Not since Sarah Kane’s Blasted can I remember a play as harrowing to watch as Pests. The Royal Court have never shied away from exposing uncomfortable truths. Nor indeed have Clean Break, the 35 year old company set up by female ex-prisoners to give voice to their experiences and enable fresh starts.
Put them together with award-winning playwright Vivienne Franzmann (Mogadishu, The Witness), Manchester’s Royal Exchange from whom she was awarded her first playwriting prize, the Bruntwood and two remarkable actors, Ellie Kendrick (The Low Road at the Royal Court and the title role in the recent The Diary of Anne Frank on tv) and Sinéad Matthews (NT’s Blurred Lines and Black Mirror – Be Right Back for Channel 4) – and you have something explosive.
Franzmann has been involved with Clean Break for three years, as writer in residence and teacher. Before that, she taught in London secondary schools. Can it be a coincidence that Pests is all about education – or lack of it; about language – or lack of it? Or that Franzmann’s two protagonists, Pink and Rolly, like so many women inside, have literacy and mental health problems?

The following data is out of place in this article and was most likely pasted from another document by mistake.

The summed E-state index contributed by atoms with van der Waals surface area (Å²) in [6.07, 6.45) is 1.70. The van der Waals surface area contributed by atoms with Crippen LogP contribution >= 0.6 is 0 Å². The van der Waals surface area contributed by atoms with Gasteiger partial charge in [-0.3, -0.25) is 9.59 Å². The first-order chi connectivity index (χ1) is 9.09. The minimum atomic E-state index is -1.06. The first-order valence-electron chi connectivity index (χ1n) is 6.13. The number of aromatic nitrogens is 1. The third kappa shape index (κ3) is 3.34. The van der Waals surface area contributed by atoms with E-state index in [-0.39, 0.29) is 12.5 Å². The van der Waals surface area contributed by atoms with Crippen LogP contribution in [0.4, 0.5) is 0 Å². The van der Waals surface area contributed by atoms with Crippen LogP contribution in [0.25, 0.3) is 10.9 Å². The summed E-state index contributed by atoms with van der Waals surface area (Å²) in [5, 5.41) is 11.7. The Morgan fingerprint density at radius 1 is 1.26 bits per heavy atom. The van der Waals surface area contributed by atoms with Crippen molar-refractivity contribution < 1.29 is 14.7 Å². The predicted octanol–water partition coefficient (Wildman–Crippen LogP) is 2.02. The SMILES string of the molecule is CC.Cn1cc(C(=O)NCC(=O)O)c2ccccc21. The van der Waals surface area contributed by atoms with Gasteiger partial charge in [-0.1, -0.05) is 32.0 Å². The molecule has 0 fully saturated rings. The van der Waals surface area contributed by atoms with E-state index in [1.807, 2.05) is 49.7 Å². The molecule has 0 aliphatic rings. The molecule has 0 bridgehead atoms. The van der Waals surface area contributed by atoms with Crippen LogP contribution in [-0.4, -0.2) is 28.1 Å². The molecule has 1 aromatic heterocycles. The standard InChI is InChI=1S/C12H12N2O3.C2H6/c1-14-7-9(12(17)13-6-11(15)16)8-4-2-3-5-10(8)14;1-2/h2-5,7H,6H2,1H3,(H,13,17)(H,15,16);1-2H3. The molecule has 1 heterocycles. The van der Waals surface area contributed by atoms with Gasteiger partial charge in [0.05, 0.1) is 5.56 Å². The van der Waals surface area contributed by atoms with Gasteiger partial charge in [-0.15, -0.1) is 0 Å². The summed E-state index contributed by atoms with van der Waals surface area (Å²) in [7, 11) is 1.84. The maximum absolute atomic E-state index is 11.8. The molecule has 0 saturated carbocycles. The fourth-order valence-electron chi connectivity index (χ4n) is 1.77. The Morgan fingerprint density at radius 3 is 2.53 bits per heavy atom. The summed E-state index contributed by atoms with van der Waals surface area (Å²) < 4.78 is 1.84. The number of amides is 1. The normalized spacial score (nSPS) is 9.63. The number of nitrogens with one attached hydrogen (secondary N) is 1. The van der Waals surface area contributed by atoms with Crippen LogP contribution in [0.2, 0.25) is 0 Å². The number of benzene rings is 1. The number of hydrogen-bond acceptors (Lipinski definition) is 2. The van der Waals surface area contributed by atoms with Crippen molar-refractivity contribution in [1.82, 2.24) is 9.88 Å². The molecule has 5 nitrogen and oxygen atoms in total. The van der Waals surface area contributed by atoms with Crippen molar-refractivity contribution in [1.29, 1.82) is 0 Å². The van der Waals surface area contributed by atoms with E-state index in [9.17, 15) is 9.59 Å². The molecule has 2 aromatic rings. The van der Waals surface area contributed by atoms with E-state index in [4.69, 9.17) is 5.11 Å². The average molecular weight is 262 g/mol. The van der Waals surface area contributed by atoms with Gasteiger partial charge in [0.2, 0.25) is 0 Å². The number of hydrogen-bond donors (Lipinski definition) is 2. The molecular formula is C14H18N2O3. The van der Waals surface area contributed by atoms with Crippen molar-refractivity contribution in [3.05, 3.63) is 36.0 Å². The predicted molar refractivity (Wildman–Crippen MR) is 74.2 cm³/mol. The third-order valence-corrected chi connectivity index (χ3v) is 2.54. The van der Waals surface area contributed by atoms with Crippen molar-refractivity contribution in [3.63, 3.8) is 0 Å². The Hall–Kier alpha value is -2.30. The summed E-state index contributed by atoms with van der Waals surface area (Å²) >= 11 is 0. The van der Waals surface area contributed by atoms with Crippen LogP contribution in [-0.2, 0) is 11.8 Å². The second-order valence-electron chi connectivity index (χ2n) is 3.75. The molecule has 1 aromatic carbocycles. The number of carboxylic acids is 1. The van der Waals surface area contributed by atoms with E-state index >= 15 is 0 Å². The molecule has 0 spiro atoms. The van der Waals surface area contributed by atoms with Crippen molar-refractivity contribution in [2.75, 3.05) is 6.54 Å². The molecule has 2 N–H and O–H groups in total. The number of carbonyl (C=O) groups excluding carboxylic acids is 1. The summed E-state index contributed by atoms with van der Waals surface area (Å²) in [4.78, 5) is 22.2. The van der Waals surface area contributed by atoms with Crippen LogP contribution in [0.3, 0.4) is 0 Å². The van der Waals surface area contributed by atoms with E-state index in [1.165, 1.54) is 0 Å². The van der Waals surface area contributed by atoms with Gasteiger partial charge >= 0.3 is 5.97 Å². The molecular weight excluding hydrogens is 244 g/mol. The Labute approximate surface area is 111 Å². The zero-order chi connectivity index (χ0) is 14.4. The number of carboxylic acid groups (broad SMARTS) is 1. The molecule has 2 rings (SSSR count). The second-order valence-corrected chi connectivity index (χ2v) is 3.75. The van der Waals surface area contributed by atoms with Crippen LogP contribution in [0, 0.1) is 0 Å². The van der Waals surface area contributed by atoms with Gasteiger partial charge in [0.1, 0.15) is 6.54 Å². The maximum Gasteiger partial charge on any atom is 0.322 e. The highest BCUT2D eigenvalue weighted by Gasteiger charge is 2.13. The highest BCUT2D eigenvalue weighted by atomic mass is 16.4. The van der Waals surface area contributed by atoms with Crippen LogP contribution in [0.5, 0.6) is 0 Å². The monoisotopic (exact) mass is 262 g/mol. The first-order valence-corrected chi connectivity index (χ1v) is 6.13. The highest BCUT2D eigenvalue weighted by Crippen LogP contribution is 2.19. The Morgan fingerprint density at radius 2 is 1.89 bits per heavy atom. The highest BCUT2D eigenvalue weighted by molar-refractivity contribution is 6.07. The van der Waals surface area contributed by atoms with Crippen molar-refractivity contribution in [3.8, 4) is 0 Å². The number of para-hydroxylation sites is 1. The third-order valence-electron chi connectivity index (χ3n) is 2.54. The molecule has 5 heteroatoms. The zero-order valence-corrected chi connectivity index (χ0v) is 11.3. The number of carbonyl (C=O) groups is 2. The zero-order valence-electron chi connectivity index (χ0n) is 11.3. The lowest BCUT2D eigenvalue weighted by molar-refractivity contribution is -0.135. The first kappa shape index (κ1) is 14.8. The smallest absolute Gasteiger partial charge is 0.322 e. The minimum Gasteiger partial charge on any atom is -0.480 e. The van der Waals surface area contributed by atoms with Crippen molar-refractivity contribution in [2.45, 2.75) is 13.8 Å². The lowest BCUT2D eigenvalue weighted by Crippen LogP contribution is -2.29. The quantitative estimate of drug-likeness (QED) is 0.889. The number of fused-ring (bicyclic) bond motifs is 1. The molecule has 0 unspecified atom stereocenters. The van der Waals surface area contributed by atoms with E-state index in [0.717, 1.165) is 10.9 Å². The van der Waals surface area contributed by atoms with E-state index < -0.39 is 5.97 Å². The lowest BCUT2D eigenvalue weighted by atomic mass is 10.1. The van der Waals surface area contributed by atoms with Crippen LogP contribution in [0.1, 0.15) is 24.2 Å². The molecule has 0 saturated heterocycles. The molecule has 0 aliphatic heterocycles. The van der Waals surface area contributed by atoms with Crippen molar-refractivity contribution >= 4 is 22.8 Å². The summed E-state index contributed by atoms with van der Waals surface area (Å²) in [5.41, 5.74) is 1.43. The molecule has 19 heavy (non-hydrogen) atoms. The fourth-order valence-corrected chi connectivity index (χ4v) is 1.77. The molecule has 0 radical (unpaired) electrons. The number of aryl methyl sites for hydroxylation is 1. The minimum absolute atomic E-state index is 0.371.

Rolly and Pink are sisters. Rolly, heavily pregnant has just come out of prison. What ensues in Joanna Scotcher’s immersive, mattress strewn set and Lucy Morrison’s shattering, disturbing production is an encounter with lives destroyed by the past, by drug addiction and crucially, by a loving but desperately damaging co-dependency.
It takes some stomach to watch the strung out Pink, besieged by hallucinatory demons in the shape of digitalised lava flows and speaking in an extraordinary invented language as she entangles the illiterate Rolly in order to keep her locked into her world.
As events in their early childhood become apparent so a vicious cycle of addiction, violence and prostitution is revealed as is the scoring – in the score Pink needs to settle with Rolly from childhood and in their colluding heroin addiction.
At the heart of Pests is compassion but I can’t remember anything so brutally poetic since Kane nor so frank in its depiction of drug addiction.
Theatre at its most raw but brilliant and, I wouldn’t be surprised, award-winning.